Hamstring training is a topic that I thought I knew about, that was until I sat in a really interesting lecture 3 years ago. In this lecture, the speaker, Franz Bosch challenged what I know about the function of the hamstrings and also how I thought about their movement.
Until this lecture, I though of movement at the pelvis, to equate to the exact same motion at the origin of the hamstring muscle. However I unfortunately had not considered the shape of the pelvis and the fact that the origin of the hamstrings were not in line with the pivot point of the hip joint and so what that means when applied hamstring exercises. When I first qualified as a trainer I would have told you that the best way to challenge the hamstrings to improve their strength for function (not size necessarily), would be to do an exercise that involves a lot of resisted hip extension motions.
Looking now at how the pelvis actually moves, and so how the hamstrings appear to lengthen, it seems that focusing on the muscle was the major problem. This is because, although we can look at a muscle outside of the body, it is really hard to predict exactly what the muscle does inside the body during movement (2). Possibly the best way of training a client would then be to focus on how the movements they want to achieve occur, where they occur and what reactions we would expect from the body as this takes place. For example the role of the hamstrings for soccer player could vary from that of an Olympic lifter, and so you would look to train the soccer player in ways where the hamstrings were active in sprinting (most common hamstring injury in soccer is during sprinting, just before the foot makes contact with the ground or during swing phase depending on which study you read! (3,4)).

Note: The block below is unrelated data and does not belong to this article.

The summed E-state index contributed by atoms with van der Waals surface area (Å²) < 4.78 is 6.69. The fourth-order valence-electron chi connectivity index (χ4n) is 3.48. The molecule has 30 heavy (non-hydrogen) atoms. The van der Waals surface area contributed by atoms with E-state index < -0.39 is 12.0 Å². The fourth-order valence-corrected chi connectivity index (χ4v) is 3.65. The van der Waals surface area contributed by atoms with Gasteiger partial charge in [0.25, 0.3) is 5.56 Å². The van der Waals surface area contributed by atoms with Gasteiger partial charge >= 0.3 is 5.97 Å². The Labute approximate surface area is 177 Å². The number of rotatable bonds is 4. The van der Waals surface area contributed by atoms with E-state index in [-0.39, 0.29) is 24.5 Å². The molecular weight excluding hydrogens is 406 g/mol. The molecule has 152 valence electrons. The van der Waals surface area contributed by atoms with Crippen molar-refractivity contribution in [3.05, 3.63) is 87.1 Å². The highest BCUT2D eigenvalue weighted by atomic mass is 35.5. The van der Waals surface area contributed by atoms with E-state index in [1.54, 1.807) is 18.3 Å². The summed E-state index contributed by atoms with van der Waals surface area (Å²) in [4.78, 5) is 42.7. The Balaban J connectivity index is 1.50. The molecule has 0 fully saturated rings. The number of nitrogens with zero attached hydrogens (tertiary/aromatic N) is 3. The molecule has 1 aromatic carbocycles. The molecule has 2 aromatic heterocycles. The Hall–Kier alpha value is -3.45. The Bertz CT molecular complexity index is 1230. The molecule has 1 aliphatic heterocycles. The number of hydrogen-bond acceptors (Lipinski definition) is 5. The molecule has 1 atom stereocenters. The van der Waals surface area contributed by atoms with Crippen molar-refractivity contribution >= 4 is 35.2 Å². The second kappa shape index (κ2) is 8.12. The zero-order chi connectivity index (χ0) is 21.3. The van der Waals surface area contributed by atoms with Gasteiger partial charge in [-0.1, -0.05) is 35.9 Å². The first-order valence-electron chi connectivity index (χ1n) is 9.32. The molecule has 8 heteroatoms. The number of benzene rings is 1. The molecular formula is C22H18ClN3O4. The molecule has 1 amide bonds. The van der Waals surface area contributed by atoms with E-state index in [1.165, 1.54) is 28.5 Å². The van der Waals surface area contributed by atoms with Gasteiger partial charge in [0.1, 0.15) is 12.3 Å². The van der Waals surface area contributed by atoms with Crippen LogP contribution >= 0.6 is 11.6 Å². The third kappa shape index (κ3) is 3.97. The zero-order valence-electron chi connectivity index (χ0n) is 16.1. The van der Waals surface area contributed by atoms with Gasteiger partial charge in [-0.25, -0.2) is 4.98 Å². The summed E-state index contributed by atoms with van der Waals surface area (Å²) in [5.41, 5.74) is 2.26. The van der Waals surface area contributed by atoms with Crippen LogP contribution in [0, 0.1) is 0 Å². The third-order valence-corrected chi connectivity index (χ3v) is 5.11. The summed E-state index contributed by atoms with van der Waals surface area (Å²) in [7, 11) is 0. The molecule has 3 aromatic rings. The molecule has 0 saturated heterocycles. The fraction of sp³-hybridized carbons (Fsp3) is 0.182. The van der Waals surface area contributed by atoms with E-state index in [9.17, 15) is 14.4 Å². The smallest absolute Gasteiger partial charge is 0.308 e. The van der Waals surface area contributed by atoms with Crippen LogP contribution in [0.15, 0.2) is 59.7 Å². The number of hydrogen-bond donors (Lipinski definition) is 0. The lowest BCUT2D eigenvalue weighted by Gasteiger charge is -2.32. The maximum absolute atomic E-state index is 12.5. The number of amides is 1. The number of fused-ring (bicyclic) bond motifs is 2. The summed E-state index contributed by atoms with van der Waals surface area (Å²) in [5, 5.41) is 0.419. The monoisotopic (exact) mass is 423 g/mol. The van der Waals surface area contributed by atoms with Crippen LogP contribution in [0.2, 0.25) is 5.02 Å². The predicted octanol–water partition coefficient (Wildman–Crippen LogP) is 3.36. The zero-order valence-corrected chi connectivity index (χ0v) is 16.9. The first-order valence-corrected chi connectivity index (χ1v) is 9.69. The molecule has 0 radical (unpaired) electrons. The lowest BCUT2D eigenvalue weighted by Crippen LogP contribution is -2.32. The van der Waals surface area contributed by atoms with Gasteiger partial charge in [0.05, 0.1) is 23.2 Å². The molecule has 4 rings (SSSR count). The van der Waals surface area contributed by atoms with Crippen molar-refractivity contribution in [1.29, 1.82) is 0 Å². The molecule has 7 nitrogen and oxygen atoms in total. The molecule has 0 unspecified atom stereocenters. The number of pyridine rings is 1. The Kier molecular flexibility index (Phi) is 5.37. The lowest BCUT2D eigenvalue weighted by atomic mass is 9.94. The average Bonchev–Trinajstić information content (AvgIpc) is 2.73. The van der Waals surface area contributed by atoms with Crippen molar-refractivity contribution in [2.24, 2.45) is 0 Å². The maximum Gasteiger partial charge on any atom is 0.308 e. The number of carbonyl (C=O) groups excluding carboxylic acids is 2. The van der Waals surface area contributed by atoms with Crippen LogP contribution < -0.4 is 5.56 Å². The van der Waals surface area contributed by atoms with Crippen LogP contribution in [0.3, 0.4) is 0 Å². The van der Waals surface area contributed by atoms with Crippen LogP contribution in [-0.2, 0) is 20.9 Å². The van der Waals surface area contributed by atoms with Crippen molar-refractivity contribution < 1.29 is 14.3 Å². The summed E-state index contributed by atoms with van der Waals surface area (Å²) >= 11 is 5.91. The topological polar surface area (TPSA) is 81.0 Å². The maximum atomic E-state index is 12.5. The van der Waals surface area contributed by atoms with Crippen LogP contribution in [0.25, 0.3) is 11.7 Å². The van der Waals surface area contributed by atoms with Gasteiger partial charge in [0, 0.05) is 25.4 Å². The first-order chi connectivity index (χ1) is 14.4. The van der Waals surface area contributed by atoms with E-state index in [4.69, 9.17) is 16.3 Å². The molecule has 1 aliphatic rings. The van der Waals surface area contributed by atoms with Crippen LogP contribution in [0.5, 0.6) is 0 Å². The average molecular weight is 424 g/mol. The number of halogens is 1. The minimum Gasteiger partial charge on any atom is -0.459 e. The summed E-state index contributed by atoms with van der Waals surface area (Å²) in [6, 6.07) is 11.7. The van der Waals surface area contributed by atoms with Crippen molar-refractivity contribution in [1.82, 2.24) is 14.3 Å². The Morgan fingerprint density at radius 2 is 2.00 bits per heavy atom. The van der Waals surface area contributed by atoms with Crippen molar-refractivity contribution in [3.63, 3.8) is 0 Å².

I created the following videos to try and show how the origin of the pelvis does not move away from the insertion in a way that you may have been told. If this is true, then to activate the hamstring concentrically, the motion would be need to be end range if the knees were straight and the exercise was coming from hip flexion to hip extension. This is not to rule out the other planes, and it is not to suggest that maybe if you get to end range and then travel in several different planes you would not get a reaction from the hamstrings. However if your goal was to grow the size of the hamstrings, then large range contractions against resistance are where you would aim.
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